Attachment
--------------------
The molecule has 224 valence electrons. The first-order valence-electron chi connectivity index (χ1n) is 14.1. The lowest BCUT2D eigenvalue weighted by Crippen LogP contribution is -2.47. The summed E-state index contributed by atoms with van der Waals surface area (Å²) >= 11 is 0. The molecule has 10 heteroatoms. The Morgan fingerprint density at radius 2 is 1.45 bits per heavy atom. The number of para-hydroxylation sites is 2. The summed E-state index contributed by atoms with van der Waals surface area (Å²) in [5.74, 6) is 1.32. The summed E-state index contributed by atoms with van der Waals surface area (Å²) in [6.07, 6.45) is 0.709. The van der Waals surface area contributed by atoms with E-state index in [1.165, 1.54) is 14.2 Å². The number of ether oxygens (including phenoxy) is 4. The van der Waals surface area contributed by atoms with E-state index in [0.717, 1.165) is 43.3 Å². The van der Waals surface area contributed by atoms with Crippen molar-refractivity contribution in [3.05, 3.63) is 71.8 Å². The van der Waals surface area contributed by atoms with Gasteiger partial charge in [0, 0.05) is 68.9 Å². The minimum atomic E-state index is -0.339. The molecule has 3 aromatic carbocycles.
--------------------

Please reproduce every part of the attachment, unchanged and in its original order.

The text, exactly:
The molecule has 224 valence electrons. The first-order valence-electron chi connectivity index (χ1n) is 14.1. The lowest BCUT2D eigenvalue weighted by Crippen LogP contribution is -2.47. The summed E-state index contributed by atoms with van der Waals surface area (Å²) >= 11 is 0. The molecule has 10 heteroatoms. The Morgan fingerprint density at radius 2 is 1.45 bits per heavy atom. The number of para-hydroxylation sites is 2. The summed E-state index contributed by atoms with van der Waals surface area (Å²) in [5.74, 6) is 1.32. The summed E-state index contributed by atoms with van der Waals surface area (Å²) in [6.07, 6.45) is 0.709. The van der Waals surface area contributed by atoms with E-state index in [1.165, 1.54) is 14.2 Å². The number of ether oxygens (including phenoxy) is 4. The van der Waals surface area contributed by atoms with E-state index in [0.717, 1.165) is 43.3 Å². The van der Waals surface area contributed by atoms with Crippen molar-refractivity contribution in [3.05, 3.63) is 71.8 Å². The van der Waals surface area contributed by atoms with Gasteiger partial charge in [0, 0.05) is 68.9 Å². The minimum atomic E-state index is -0.339. The molecule has 3 aromatic carbocycles.